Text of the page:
Heli-Skiing in Canada: The Importance of Location – Four Subdivisions of the Canadian Rockies
Heli-Skiing in Canada: The Importance of Location
Nine out of ten heli-skiing operations in the world are located in the Canadian Rockies. However, the notion that there is not a large number of location options is mistaken. The Canadian Cordillera is nearly 1,000 miles long. As such, there is as much diversity of terrain and snow-types as any place on Earth.
Equally as important is the fact that many mountain ranges in the Canadian Rockies receive more snow than any range in the lower-48. Some mountain ranges in the Canadian Cordillera get as much as 45 feet annually.
To get a better idea of where you might want to spend your next heli-skiing in Canada trip, consider the differences between the Canadian Rockies five principal subdivisions and the mountain ranges within each.
The Four Subdivisions of the Canadian Rockies
Though each subdivision of the Canadian Cordillera has a large number of independently identifiable mountain ranges, dividing the Canadian Rockies into four sub-ranges simplifies the geography.
The list of sub-ranges below includes the general location, a short description and a few of the heli-ski operations running tours in the area.
Northern Rockies – Second only to the Southern Continental Ranges with regard to annual snowfall, the Far Northern Rockies are home to the Unuk River´s Eskay Creek Mine, home of the second most annual snowfall of any place in the Canadian Cordillera. The area receives an average of 43 feet of snow a year. Even those areas that do not accumulate that much — Pleasant Camp, for example — still get nearly 300 inches.
Central Mountain Ranges – The Central Mountain Ranges are far less popular than those of the South and the Central Front Range. That isn’t because they don’t have large sums of snow, it´s because of the remoteness of these mountain ranges. Even the ranges in Northern Canada do not create the sense of isolation the Central Mountain ranges do. For the person seeking adventure, the Central Mountain Ranges are the place to be.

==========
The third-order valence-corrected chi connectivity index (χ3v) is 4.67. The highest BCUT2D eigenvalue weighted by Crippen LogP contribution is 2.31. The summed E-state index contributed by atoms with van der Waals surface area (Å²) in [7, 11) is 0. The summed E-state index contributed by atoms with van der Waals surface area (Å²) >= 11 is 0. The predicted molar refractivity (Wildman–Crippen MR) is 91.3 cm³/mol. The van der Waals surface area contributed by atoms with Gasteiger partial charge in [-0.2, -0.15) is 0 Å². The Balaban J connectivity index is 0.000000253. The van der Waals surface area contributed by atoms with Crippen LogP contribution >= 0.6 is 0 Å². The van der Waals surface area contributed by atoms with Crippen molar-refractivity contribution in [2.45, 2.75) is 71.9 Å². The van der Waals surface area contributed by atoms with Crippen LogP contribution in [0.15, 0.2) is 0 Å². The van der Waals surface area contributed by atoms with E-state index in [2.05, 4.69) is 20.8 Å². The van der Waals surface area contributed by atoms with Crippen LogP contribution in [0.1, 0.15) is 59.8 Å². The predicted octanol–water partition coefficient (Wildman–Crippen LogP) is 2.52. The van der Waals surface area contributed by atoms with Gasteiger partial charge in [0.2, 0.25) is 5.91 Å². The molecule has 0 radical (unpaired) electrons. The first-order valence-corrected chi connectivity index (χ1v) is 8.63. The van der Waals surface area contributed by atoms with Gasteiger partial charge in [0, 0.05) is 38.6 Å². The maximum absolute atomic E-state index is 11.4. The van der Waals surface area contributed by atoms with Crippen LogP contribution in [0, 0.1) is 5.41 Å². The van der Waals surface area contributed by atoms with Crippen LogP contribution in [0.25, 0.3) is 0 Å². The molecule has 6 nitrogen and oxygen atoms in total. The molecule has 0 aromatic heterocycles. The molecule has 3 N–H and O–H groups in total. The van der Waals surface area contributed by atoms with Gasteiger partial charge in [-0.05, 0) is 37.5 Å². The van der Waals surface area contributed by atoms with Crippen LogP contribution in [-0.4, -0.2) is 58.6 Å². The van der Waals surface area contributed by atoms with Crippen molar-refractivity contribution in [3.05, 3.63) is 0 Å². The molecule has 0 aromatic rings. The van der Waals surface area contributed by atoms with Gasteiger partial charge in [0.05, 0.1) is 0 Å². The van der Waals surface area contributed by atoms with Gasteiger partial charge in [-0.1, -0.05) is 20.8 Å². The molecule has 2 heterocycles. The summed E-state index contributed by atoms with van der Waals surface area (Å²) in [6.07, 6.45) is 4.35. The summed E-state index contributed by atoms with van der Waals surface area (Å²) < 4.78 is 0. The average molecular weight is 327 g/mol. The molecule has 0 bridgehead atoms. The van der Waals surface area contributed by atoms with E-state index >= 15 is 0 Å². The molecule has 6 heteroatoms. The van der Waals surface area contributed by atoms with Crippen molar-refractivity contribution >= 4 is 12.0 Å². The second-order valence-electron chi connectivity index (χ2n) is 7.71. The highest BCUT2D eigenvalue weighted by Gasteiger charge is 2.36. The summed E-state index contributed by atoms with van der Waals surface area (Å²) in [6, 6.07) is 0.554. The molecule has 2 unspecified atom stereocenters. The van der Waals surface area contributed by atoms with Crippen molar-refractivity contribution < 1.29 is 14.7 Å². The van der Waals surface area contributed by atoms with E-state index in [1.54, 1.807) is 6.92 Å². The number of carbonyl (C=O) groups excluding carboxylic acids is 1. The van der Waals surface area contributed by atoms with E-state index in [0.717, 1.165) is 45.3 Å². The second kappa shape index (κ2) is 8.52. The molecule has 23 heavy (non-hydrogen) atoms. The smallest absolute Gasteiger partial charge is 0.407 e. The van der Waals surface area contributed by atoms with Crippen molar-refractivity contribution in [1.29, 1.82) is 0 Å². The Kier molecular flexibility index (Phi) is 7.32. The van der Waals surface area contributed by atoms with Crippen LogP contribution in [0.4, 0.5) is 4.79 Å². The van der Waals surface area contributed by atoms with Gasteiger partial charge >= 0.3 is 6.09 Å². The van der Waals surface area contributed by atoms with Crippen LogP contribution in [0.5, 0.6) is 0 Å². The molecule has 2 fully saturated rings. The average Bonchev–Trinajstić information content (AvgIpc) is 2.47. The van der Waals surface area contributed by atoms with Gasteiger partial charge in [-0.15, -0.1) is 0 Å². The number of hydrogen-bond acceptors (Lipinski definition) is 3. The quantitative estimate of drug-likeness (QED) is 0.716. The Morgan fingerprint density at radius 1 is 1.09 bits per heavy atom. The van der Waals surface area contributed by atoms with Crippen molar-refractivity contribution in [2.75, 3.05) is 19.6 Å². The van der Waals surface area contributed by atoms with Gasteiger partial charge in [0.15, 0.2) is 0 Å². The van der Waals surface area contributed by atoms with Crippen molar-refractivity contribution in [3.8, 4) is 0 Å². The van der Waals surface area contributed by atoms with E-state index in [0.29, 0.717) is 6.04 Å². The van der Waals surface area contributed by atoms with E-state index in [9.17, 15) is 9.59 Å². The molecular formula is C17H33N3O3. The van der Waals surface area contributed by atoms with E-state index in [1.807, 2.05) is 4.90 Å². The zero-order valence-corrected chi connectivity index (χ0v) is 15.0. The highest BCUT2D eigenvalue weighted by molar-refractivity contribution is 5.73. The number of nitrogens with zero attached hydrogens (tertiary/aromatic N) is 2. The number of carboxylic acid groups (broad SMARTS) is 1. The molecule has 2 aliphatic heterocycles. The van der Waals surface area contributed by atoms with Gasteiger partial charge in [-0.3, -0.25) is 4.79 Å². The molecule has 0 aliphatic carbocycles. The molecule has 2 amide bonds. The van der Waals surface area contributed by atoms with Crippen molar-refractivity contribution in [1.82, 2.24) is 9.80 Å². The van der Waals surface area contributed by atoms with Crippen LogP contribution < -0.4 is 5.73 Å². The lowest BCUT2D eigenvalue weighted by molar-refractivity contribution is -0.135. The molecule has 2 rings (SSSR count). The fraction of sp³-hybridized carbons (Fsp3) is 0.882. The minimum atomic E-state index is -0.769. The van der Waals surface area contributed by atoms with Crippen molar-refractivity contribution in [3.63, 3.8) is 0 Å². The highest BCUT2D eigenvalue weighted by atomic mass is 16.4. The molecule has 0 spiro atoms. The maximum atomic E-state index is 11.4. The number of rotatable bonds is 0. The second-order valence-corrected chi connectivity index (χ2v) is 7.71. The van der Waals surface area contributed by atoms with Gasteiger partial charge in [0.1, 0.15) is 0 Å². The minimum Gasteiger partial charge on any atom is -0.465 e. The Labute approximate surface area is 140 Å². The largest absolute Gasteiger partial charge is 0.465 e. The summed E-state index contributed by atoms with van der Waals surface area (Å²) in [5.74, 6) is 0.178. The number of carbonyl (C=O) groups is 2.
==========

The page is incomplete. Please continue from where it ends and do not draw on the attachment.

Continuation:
Additionally, the Central Mountain Ranges offer the highest quality of snow, very dry.
Central Front Ranges – The Central Front Mountain Ranges are impressive because they are both less popular than those to the south — meaning they offer a more unique experience — and because of the views. A large number of the mountains with heli-skiing offer views of both the mountains and the Pacific Ocean. These mountains are also renowned for getting a great deal of snow, particularly the Tahtsa Lake West area.
Southern Continental Ranges – The mountain ranges in this area receive more snow than any others in Canada. In addition, the mountain ranges in this area are known for being the most rugged in Canada. A few of the notable Southern Continental Ranges are the Selkirks, Purcell and Monashee Mountain Ranges. Mount Fidelity is buried under more than 45-feet of snow every year. Even the ranges that get less — Fraser Camp, for example — gets 275-inches plus.
Some of the heli-skiing operations in the Southern Continental Ranges are Adamants CMH Heliskiing, Selkirk-Tangiers Heli-Skiing, Bear Paw Heli-Skiing, Bobbie Burns CMH, Bugaboos CMH Heli Skiing, Eagle Pass Heliskiing Heliboarding Revelstoke, Galena CMH, Gothics Canadian Mountain Holiday Heliskiing in Canada, Great Canadian Heli-Skiing, Monashees CMH Heli-Skiing, Purcell Heli-Skiing, Revelstoke CMH Skiing, RK Heli-Skiing, Snowwater Heliskiing, Stellar BC Heli Skiing
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